The Confessionals of a Kettlebell Instructor. Challenge – The Beach.

confessionals_03(Or: Summer is coming.  It is okay to love yourself.)

Summer is coming.  If you are like me, you likely have some painfully honest swimsuits in your bottom drawer ready and waiting to pounce on you like a spooked cat.  

Before you run off in panic to Whole Foods to purchase a 30-day raw diet cleanse, why not take a step back to breathe and assess the person looking back at you in the mirror.  You can do this fully clothed or in your swim suit.

We’ll start with the basics:

Are you standing up straight?

  • Check your hip placement – Hips over knees, knees over heels.
  • Roll your shoulders back to help work out the kinks from a long day at a desk.
  • Pull your belly button in and up to the back of your spine.
  • Breathe. (You have permission to briefly release your belly button while this happens)
  • Smile.

Who’s looking back at you?

If it’s a rockin’, can’t stop me now hottie: Fantastic! You keep doing what you’re doing.

If it’s someone who makes you feel uncomfortable, someone with flaws you dislike, or someone that doesn’t look the way you feel inside, please take a couple of minutes to think about what you’ve accomplished lately.

Are you able to hold a solid plank that you couldn’t do 6 months ago?  Have you recently increased your kettlebell size from 6kg to 8kg?  Did you realize last week you can keep your heels on the ground while in a squat?  What’s going on at work? Are you grinding hard to earn a promotion? Did you parallel park the car in front of your boss in one shot?  

It’s easy to dismiss both big and small accomplishments: when the hard work is over, it can be difficult to remember how much effort you had to put in. You may even have moved on to your next goal without even taking a minute to appreciate what you have just achieved!

We all have big goals, but each one of them must be broken down into many small, short term accomplishments to get there. It’s trite but true: a journey of a million miles must begin with a single step. And often step #1 feels a lot harder than step # 3, or #15, or #12,569. Think back to those moments  when you successfully jumped to the chin-up bar unassisted.  I remember a client’s face brightening up with surprise like a kid at Christmas.  That was a big deal for both of us; a moment to be savoured and remembered. It’s a memory to keep, even when it’s outshone by a new accomplishment.  Remembering your success might help you look at the person you are and the bikini or board shorts in a different way.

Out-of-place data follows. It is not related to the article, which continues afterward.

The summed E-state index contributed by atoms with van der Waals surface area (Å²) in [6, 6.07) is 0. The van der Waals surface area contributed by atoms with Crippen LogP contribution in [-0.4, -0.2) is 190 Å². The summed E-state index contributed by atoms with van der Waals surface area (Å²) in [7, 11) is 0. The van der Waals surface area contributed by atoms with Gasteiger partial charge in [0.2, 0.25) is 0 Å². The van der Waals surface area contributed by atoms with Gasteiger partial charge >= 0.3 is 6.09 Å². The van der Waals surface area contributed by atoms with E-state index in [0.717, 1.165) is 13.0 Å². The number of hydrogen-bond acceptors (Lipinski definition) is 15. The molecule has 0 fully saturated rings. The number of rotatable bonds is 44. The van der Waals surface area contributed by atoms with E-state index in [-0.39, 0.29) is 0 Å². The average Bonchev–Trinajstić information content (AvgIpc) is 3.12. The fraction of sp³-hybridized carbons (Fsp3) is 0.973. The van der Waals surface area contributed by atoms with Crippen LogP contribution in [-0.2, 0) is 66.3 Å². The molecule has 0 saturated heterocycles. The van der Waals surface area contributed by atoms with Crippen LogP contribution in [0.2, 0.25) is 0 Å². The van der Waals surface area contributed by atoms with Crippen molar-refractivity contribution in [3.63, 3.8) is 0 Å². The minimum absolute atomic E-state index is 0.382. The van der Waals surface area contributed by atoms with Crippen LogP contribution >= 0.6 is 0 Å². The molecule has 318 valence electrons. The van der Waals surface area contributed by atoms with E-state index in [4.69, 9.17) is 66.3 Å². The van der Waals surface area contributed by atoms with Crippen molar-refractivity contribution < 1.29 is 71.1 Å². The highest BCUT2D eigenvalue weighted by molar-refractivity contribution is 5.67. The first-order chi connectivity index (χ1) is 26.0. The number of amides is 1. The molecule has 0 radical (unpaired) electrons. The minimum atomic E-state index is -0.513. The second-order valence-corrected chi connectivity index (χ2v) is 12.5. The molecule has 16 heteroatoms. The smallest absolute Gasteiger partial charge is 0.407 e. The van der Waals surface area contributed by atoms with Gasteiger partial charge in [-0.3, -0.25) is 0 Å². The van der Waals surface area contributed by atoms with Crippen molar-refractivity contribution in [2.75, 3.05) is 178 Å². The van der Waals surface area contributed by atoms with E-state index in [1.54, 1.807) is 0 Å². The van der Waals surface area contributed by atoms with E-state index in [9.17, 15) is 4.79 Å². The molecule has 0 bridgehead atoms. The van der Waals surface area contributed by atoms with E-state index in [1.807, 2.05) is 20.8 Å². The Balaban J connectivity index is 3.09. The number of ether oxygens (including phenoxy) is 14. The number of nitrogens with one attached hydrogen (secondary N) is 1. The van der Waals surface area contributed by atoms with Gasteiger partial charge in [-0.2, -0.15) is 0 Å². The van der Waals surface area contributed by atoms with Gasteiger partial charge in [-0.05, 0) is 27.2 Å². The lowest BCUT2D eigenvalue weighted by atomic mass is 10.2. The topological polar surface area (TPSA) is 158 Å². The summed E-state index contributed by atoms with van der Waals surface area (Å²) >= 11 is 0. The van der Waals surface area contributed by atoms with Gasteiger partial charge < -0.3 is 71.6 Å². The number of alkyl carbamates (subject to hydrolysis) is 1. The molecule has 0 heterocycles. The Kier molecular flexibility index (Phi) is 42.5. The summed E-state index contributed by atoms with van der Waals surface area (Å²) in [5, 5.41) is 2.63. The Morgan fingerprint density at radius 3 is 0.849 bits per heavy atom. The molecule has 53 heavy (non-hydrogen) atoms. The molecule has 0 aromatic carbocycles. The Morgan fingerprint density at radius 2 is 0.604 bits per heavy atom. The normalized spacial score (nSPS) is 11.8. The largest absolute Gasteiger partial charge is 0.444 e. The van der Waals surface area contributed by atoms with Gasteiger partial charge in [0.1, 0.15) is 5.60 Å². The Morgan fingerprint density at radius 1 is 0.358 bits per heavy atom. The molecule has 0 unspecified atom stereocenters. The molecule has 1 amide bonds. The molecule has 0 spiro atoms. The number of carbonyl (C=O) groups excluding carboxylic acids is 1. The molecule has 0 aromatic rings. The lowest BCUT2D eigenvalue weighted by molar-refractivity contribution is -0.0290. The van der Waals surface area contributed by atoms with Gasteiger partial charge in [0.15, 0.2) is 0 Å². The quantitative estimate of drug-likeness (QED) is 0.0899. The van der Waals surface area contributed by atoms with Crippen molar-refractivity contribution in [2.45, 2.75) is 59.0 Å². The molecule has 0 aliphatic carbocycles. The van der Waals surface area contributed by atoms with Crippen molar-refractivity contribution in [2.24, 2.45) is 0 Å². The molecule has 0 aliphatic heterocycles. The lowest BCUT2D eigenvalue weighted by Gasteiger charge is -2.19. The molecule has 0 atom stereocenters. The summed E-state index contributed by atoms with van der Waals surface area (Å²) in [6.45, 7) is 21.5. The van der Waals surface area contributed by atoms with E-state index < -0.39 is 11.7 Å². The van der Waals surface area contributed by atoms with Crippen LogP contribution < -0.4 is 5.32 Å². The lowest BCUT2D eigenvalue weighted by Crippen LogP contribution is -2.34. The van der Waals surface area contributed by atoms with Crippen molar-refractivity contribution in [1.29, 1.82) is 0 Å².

So, back to the mirror. You’ve taken a minute or two to savour your achievements; to appreciate the work that you’ve put into both your physical and mental self. Do you see someone physically different looking back at you?

Are you still looking in the mirror?  Standing straight? How about that smile — does it look a little more natural now?

Written with love by Marcia Lucas
Edited with vigor by Megan Chalmers

The Confessionals of a Kettlebell Instructor. Challenge – The Beach.

Exercise — Better Than Medicine

better-than-medicineWe have all heard it too many times: exercise is good for you, get out and move, etc. We often get tired just from hearing all this. However, please, don’t ignore this advice. Several recent medical papers have shown a significant, provable link between exercise and longevity.

The April 2016 journal of the BC Medical Association describes research conducted at the University of British Columbia showing that increased fitness lowers the incidence of cardiovascular mortality (heart-attacks), reduces high-blood pressure, incidence of diabetes, stroke and even cancer.

Coincidentally, the March 2016 CMAJ and April 2016 CMAJ (journal of the Canadian Medical Association) published an article stating that prescribing exercise results in similar outcomes in the treatment of many chronic conditions as does prescribing medication. The article states that prescribing exercise for the treatment of non-life threatening conditions such as back pain, type-2 diabetes, chronic fatigue syndrome and other conditions is often even better than prescribing pharmaceuticals.

The American Cancer Society states in their guidelines that second only to avoiding tobacco, the most important factors for reducing cancer risk are weight control, dietary choices and level of physical activity.

If you exercise regularly, you KNOW the value of exercise. But know this, the biggest health benefit from exercise is gained by adding some exercise to people who do not exercise. The biggest gift you can give your sedentary friend is help them find a fun exercise that they may enjoy doing. You will literally will be adding years to their life!

Exercise — Better Than Medicine